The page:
Peaks of otter salamander

Named after the area in which they are most heavily populated, Peaks of Otter, in the Appalachian Mountains of Virginia


A fascinating and diminutive amphibian that occupies a particular and restricted habitat within the Blue Ridge Mountains of Virginia. These remarkable salamanders are characterized by their small and slender body, roughly the thickness of a person’s pinky finger, which adds to their unique charm.

The Peaks of otter salamander range is incredibly limited, spanning only 116 square kilometers (45 square miles) within the Blue Ridge Mountains. This confined distribution occurs at an elevation of approximately 1200 meters (4,000 feet), making them highly specialized inhabitants of this particular geographic region.

Despite their size and limited range, Peaks of otter salamanders have developed intriguing foraging habits. While primarily terrestrial, they occasionally climb trees and actively forage for a diverse array of invertebrates. Their diet consists of insects and other small invertebrates in the moist and vegetated forest areas that comprise their habitat. These salamanders play a vital role in controlling insect populations within their ecosystem.

Their preferred habitat includes wet and vegetated forest areas where they seek refuge beneath logs, rocks, and leaf litter during the day. These hidden retreats protect them from potential predators and help them maintain their moisture balance in the forest environment.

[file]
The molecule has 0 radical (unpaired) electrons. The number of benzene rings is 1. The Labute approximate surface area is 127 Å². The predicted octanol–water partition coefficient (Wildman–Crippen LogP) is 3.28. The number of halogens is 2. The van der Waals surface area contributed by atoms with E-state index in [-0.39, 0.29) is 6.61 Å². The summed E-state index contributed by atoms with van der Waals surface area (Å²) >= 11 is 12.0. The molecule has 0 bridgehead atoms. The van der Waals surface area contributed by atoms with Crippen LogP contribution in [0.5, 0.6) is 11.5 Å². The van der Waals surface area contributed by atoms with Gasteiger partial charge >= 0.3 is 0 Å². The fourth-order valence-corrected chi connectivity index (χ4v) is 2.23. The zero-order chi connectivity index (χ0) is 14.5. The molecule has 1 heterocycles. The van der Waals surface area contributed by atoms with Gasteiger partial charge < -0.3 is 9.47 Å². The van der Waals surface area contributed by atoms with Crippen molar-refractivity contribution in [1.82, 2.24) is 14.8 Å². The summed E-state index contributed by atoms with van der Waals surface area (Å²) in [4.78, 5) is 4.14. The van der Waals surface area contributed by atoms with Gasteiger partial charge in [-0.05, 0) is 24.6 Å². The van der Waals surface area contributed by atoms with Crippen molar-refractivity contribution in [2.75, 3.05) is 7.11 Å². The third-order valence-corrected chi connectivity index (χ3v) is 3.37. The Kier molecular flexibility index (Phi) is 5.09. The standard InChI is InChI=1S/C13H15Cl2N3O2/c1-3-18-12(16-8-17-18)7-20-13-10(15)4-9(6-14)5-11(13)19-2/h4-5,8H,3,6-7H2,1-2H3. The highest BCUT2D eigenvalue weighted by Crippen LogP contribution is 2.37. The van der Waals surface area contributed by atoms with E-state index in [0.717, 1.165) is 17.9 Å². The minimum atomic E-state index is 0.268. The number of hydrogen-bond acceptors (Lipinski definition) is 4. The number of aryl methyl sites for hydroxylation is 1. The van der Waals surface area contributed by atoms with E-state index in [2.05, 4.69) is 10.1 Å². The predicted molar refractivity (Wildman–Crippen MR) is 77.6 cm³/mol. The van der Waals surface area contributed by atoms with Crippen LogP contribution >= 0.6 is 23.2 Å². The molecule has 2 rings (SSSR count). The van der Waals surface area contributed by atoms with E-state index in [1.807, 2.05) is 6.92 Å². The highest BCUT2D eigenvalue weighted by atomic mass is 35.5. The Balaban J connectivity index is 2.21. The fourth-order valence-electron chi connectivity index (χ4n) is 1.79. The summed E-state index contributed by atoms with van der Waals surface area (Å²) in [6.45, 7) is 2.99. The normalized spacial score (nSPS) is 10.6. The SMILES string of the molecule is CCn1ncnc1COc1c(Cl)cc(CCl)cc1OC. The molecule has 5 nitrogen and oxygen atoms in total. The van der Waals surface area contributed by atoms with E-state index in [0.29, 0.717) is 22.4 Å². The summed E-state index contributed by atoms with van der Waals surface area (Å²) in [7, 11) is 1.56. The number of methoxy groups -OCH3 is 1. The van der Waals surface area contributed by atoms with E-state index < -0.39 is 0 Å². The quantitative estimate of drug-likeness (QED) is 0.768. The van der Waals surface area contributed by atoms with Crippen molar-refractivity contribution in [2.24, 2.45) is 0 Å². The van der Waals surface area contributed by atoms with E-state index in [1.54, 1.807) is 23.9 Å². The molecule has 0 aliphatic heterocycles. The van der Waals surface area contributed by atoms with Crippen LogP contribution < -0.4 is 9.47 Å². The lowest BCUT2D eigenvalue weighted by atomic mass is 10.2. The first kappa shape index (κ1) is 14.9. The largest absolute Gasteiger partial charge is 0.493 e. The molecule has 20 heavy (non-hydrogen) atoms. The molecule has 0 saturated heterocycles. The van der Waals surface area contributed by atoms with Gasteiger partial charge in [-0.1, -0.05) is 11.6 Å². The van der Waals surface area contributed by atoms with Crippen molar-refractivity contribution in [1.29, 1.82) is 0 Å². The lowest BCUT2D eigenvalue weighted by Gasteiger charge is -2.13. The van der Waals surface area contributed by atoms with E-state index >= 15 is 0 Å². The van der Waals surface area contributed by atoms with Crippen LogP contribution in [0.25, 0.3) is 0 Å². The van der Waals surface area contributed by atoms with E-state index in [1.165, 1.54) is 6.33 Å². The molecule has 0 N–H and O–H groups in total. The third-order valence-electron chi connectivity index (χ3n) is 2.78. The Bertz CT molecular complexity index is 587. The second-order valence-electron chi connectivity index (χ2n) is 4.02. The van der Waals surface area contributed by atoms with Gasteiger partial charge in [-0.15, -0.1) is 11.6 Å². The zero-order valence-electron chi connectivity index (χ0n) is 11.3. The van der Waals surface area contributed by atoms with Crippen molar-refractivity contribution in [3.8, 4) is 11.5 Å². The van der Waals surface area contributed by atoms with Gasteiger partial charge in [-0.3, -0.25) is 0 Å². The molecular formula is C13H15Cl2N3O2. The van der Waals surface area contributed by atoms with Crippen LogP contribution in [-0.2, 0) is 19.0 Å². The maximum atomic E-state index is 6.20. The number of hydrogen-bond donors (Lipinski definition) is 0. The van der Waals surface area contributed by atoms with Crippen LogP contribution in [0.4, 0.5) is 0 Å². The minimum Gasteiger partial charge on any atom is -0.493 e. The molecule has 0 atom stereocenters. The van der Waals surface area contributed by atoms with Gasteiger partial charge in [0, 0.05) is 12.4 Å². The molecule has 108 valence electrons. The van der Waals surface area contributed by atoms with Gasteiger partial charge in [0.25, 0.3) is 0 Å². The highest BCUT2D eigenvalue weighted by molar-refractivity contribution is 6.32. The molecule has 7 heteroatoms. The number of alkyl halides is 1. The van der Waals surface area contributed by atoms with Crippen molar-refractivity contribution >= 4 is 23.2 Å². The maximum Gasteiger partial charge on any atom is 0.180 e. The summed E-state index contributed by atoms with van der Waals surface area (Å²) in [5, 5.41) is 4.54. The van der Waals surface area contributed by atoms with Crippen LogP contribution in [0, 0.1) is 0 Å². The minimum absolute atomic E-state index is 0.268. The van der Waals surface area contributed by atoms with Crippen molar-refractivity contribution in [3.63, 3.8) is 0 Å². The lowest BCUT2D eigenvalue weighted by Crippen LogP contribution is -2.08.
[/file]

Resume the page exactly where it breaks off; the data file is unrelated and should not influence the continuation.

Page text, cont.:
Despite their ability to adapt to their specific habitat, the Peaks of Otter Salamander faces conservation challenges due to its limited geographic range. The International Union for Conservation of Nature (IUCN) has designated it “Vulnerable.” This status highlights the importance of carefully monitoring their populations and taking proactive conservation measures to protect their habitat and ensure survival.


Population est.
United States

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Terrestrial / Aquatic

Altricial / Precocial

Polygamous / Monogamous

Dimorphic (size) / Monomorphic

Active: Diurnal / Nocturnal

Social behavior: Solitary / Pack / Herd

Diet: Carnivore / Herbivore / Omnivore / Piscivorous / Insectivore

Migratory: Yes / No

Domesticated: Yes / No

Dangerous: Yes / No